Instead of saying:
“I’m Sally Frank, a data engineer at Initech, an integration platform-as-a-service that helps businesses connect their various cloud-enabled applications by integrating their application programming interface with our platform so that they can easily access their data analytics through a comprehensive dashboard,”
“I’m Sally Frank, a data engineer at Initech. We provide powerful data integration technology to small-and-medium-sized businesses who want to speed up their business operations. We help them do this by giving them a tool to combine all their important business data in one central, easy-to-understand dashboard, so they can quickly view, analyze, and act on their business data insights.”
5. Paint a relatable picture
You can help the person at the other end of your pitch clearly understand what it is you do, and encourage them to engage with you, by using vivid, but concise, language and relatable analogies.
Take Jessica Jimenez of Los Angeles Tribe’s elevator pitch:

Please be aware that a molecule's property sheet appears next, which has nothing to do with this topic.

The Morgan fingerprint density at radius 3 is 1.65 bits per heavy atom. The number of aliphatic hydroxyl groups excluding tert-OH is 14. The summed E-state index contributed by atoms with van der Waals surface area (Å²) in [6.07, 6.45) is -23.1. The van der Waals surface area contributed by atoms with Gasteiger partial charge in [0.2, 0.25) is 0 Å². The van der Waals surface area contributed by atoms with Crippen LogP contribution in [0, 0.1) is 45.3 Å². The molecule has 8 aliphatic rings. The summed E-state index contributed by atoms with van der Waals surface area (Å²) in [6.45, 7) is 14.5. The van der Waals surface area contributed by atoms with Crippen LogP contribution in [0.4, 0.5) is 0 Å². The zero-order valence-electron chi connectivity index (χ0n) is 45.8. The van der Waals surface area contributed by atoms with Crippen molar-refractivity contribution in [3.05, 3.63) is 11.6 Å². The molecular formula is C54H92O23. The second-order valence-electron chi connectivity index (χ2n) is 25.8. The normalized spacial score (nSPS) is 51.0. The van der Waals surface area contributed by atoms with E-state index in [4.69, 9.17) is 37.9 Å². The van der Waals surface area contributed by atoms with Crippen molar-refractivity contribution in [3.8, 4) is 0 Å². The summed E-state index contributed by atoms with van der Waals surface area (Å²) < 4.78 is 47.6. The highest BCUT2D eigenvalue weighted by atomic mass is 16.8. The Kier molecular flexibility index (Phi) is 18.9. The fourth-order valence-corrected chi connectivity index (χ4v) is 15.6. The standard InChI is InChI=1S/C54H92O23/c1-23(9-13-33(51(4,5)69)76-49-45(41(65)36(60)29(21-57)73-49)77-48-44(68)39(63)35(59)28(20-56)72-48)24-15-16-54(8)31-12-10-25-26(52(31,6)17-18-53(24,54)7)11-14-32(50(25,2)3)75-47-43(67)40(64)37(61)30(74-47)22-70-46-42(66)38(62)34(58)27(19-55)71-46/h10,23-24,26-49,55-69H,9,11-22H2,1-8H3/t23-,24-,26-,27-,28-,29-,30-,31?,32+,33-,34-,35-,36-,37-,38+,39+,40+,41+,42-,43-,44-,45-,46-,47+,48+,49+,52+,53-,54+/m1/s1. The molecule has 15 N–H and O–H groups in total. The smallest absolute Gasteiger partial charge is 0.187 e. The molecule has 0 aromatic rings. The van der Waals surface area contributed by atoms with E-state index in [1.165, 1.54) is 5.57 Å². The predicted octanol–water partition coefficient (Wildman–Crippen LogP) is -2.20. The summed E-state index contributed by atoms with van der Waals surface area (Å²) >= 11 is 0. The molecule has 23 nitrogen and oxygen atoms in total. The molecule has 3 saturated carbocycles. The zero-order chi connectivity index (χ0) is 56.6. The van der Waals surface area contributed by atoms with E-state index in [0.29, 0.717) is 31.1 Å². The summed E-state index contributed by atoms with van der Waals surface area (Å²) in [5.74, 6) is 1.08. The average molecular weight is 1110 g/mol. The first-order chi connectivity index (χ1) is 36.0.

“I am a postpartum doula. This means that I work with all kinds of families who are caring for a new baby. I am like a personal trainer in that I guide families and support them as they go through this amazing, chaotic time of their lives. I provide different kinds of support from infant care and feeding education to self-care tips and professional referrals with the goal of working myself out of a job.”
In her pitch, Jimenez aims to educate prospective clients about both her business and her profession. Many new parents don’t know what a doula is, and even those who are familiar with birth doulas don’t always realize that Jimenez can help after baby’s arrival. To an anxious parent-to-be, her services sound too good to be true, but by comparing her services to that of a personal trainer helps set a realistic expectation for her clients.
“Using a comparison to a personal trainer gives people a reference point and lets them know that I don’t do the work for parents, but I sort of train them to be able to thrive on their own,” she said.
6. Avoid overused clichés
While comparisons are a good tool to use when illustrating what it is you do, try to avoid overused clichés. We’ve all heard someone call their business “the Uber of XYZ.” While it was once a clever comparison that helped people understand the business model of those that made it, it’s become a tired and overused cliché that some may view was a cop-out.